BP (British Petroleum) has informed the petroleum ministry that exploration activities in its block KG-DWN-2005/2 has been hampered due to defence ministry requirements for testing and exercises in the area.
In a communication to the ministry, BP stated that it has an interest in the Block KG-DWN-2005/2, which was awarded to RIL under the NELP VII bidding round. It further informed that a major portion of the block falls within the ‘Impact Zone’, which will clearly impact and prohibit any construction of permanent structures as well as interfere with petroleum operations. Given that 70 per cent of the Block area falls under the Impact Zone required for Navy and DRDO testing, the Block practically becomes a ‘No Go’ Zone for continuous exploration and subsequent development activities thereby preventing contractors from carrying out petroleum operations. Furthermore, as the area of the Block is relatively small of size 1949 sq. km., flexibility to make any design changes to mitigate the impact of the defence ministry requirements is severely restricted.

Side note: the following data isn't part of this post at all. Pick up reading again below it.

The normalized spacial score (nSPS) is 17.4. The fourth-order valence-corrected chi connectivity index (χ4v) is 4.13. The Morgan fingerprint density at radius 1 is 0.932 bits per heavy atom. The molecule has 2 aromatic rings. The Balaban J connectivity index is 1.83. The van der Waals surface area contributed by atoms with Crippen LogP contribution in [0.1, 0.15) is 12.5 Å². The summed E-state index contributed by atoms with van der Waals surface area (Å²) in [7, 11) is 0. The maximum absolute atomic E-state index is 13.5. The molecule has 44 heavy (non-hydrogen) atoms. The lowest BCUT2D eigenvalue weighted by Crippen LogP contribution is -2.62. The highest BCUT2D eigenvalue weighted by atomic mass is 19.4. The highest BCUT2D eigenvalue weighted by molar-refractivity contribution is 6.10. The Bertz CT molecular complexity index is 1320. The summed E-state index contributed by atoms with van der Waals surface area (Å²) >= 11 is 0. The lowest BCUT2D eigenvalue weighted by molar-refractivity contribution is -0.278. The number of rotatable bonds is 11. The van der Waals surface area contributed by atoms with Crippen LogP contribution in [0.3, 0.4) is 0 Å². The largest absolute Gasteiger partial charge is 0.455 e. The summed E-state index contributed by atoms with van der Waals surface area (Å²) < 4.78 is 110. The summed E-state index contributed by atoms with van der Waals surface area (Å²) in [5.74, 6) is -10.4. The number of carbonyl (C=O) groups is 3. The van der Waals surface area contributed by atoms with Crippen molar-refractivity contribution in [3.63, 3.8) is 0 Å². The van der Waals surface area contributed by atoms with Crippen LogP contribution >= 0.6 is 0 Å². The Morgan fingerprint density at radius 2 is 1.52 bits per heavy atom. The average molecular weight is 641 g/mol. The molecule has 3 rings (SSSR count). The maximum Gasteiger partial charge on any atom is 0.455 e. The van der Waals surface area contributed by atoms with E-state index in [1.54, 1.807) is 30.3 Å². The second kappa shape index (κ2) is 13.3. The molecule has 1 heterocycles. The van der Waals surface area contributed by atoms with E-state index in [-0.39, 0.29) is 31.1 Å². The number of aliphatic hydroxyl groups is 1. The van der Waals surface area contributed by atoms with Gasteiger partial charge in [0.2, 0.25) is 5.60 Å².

BP stated that the block is currently in the early stages of exploration period and there is no clear view on its prospectivity. Secondly, any further exploration operations will be constrained as they need to be managed with respect to Naval and DRDO testing and exercises. Finally, even if any hydrocarbons are discovered, they cannot be produced as contractors would be prohibited from installing any permanent infrastructure in support of petroleum operations.
The Company mentioned that the defence ministry requirements have led to the introduction of significant risk and high uncertainty beyond the control of contractors. In view of this, the company would be unable to progress any further exploration operations within the Block.
BP also said that due to this, it is prepared to relinquish the KG-DWN-2005/2 block but it is ready to discuss possible options in lieu of such relinquishment. It also stated that as petroleum operations may not progress due to the above described circumstances, the relevance of Minimum Work Programme becomes unclear. However, it indicated that it is willing to consider an option to carry out a similar level of activities if equivalent new acreage is given in a mutually agreed area for exploration.